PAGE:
And this is how it ends. This is how India loses one of its own.
Maqbool Fida Husain, born in Pandharpur, Maharashtra, before there was an independent India, is no longer ours. After a decade in which he faced arrest warrants and was threatened, his canvases defaced, his family harassed, his property attached, his personality ridiculed, art galleries showing his art attacked, and his art deliberately and disingenuously mischaracterized, he has decided that it is enough.
Husain is 94. He can no longer identify with what has become of his India.
Husain’s art has captured India’s ethos. As the nation’s chronicler, he has been a laureate, portraying the stark agony of a cyclone; a court jester, like when he painted Indira Gandhi as Durga astride a tiger; a cheerleader, celebrating the centuries of Sunil Gavaskar; an inventive exhibitionist, painting as Bhimsen Joshi sang, painting with Shah Rukh Khan, painting on the body of a woman. He revels in India’s gaudiness, its zeitgeist. He understands the philosophy of nirakara (formlessness), seeing through an idol, glimpsing what he thinks of as divine, and giving it a form that may outrage some, but which is hardly inconsistent with the Indian aesthetic.
He has now embraced Qatar—the Gulf sheikhdom floating in oil. Some self-righteous folks remind us that Qatar is not a democracy, nor does it guarantee freedom of expression. But Qatar’s record on free speech is not relevant; India’s is. And it is for Indians to reflect on why India’s most widely known painter feels safer in Doha than in Mumbai.
Did India’s robust democracy guarantee Husain’s freedom of expression? Did India protect a vulnerable, fragile, nonagenarian artist, who wanted to live in peace and paint? Did the Indian system protect him when Hindu nationalists attacked an art gallery in Ahmedabad, filed hundreds of cases against him, forced a foreign bank to withdraw credit cards displaying his art and defaced his paintings, and when a cartoonist-turned-politician threatened him?
It is useful to remember that it took decades for his paintings to offend Hindu nationalists—after the government acquiesced with leaders claiming to represent all Muslims, and acceded to their outrageous demands over the Shah Bano case by passing a law that effectively made Muslim women second-class citizens, denying them access to maintenance under Indian laws, and later by banning Salman Rushdie’s great novel, The Satanic Verses, giving India the dubious honour of being the first country in the world to do so.
Drawing the wrong lesson, some Hindu leaders decided that if the state could kowtow to bullying by Muslim leadership, Hindus mustn’t be far behind. If Muslims can be intolerant, why not Hindus, too? And so began the game of competitive intolerance, with cases filed under section 295 of the Indian Penal Code, which outlaws insulting religions, and section 153A, which deals with promoting enmity between groups. Those were colonial-era provisions, and Britain wrote those laws soon after the rebellion of 1857 to keep communities separate and segregated. India kept those laws on the books, permitting bullies to terrorize artists and writers, while cowardly governments forced artists into silence, and some, to seek refuge elsewhere.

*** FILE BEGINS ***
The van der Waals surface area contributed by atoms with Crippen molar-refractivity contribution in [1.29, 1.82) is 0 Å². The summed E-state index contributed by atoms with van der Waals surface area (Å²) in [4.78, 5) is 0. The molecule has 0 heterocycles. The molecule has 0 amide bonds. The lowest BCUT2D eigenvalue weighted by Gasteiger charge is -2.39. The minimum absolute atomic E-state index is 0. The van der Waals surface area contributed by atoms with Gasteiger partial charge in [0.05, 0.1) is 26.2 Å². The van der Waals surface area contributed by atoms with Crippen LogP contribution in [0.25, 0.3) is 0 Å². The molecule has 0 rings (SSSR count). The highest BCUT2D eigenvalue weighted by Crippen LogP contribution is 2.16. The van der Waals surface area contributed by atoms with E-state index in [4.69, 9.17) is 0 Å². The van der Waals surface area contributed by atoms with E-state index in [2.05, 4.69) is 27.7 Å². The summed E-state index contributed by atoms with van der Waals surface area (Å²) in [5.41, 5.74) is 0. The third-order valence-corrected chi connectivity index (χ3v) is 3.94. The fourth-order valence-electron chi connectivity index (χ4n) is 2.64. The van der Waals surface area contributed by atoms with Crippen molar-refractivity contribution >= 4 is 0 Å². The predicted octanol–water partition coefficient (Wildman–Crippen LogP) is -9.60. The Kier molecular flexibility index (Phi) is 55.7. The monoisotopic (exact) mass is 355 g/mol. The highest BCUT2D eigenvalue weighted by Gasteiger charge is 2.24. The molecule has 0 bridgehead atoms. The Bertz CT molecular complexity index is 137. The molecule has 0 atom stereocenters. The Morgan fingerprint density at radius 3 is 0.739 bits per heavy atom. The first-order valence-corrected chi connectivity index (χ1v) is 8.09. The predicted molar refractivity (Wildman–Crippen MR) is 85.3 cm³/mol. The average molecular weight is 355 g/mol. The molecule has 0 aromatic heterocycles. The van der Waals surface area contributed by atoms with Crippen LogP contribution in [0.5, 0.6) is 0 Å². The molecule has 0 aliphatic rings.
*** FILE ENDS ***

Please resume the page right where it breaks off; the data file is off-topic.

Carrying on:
Husain felt unsafe: He spent his summers in London, winters in Dubai. He apologized; he explained; he clarified. But nothing was enough for his detractors. Indian ambassadors abroad praised him, while police officers at home prepared arrest warrants. Courts threw the cases out and defended art, but the state dragged its feet. Some officials said the state would protect him, but Husain did not feel safe—to think, imagine and create, in peace.
And so he left.
This is no longer about Husain. Last week, there were protests in Andhra Pradesh against Yarlagadda Lakshmi Prasad, who was honoured for his Telugu novel, Draupadi. Not a week passes before somebody, somewhere, claims being offended and seeks a ban of some sort. Artists are free, but must not offend. So India allows Bangladeshi author Taslima Nasreen, who offends fundamentalists in Bangladesh for writing about persecution of Hindus, but once objections are raised, the government sets conditions, telling her to behave. Barbers force Shah Rukh Khan to change the name of a film; the Shiv Sena takes on Sachin Tendulkar and Mukesh Ambani, who say Mumbai belongs to all Indians; and the paper tigers in Mumbai threaten to disrupt Shah Rukh Khan’s new film, My Name Is Khan.
How would Rabindranath Tagore write that poem today?
“Where the mind is filled with fear and the head is kept low
Where vandals are free
Where the world is broken into fragments of narrow domestic walls
Where the clear stream of reason has lost its way in the dreary desert sand of dead habit
Where tireless striving stretching its arms towards perfection faces obstruction
Into that hell of serfdom, my country lies: we hold the wake.”
Maqbool Fida Husain was Indian. India made him a foreigner.
Salil Tripathi is a writer based in London. Your comments are welcome at firstname.lastname@example.org